November 21, 2017 (JUBA) – War-torn South Sudan could face more sanctions if the country’s leaders do not utilize ongoing peace talks aimed at ending current civil war, a top United States official said.
- President Salva Kiir attends a session during the 25th Extraordinary Summit of the (IGAD) on South Sudan in Addis Ababa March 13, 2014 (Reuters Photo)
Michael Morrow, the charge d’affaires at the U.S embassy in Juba, said sanctions likely to be imposed on the young nation could come in form of an arms embargo or economic and banking restrictions.
Tough measures, Morrow told Bloomberg, could target those seen as “spoilers” of the peace process being overseen by regional leaders.
“..(..)..If there is anyone who reneges on their commitment, they can expect to face harsh measures,” said the senior U.S official, who also stressed the need for the warring parties to adhere to the ceasefire.
In September, the U.S government imposed sanctions on two serving South Sudanese officials and a former military chief of staff, accusing them of fueling and profiting from the country’s civil war.
The U.S Treasury Department, in a statement, said it blacklisted Malek Reuben Riak Rengu, deputy chief of defense for logistics in the SPLA; Paul Malong, former army chief who was dismissed in May; and Minister of Information Michael Makuei Lueth.
The measures freeze any assets in the U.S or tied to the U.S financial system belonging to the three men. The U.S Treasury said Riak was central to weapons procurement during the first few years of the conflict and helped plan an offensive in Unity State in April 2015.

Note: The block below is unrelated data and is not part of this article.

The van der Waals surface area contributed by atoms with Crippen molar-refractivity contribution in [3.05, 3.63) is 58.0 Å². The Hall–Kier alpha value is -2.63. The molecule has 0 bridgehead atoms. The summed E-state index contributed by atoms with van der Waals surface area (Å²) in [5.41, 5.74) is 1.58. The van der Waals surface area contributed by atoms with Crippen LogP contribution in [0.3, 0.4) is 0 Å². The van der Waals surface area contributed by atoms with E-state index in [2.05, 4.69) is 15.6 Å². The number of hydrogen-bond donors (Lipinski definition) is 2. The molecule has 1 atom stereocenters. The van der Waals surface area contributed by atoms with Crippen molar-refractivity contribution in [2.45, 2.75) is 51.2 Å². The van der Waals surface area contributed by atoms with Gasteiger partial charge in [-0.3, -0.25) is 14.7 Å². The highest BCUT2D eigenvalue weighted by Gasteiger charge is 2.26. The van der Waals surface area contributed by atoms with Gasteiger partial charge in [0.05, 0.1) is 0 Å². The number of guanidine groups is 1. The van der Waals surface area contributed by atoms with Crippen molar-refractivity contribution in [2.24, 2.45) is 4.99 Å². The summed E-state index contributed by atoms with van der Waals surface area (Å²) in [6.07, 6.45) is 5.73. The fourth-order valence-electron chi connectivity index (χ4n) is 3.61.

It also accused him of issuing military contracts at inflated prices “in order to receive extensive kickbacks. The U.S. Treasury blacklisted All Energy Investments, A+ Engineering, Electronics & Media Printing and Mak International Services which it said was owned or controlled by Malek. The Treasury said former chief of staff Malong “did not discourage” the killing of civilians around the town of Wau last year.
The US Treasury further accused the South Sudanese information minister of attacks against the United Nations mission in South Sudan and obstructing peacekeeping and humanitarian operations in the country.
In July 2015, the UN Security Council imposed sanctions on six South Sudanese generals accused of fuelling conflict in the world’s youngest nation. The generals, three from each side of the conflict, were to face global travel bans and asset freezes.
The South Sudanese civil war, now entering its four-year, has killed tens of thousands of people and displaced more than two million people since it broke out in mid-December 2013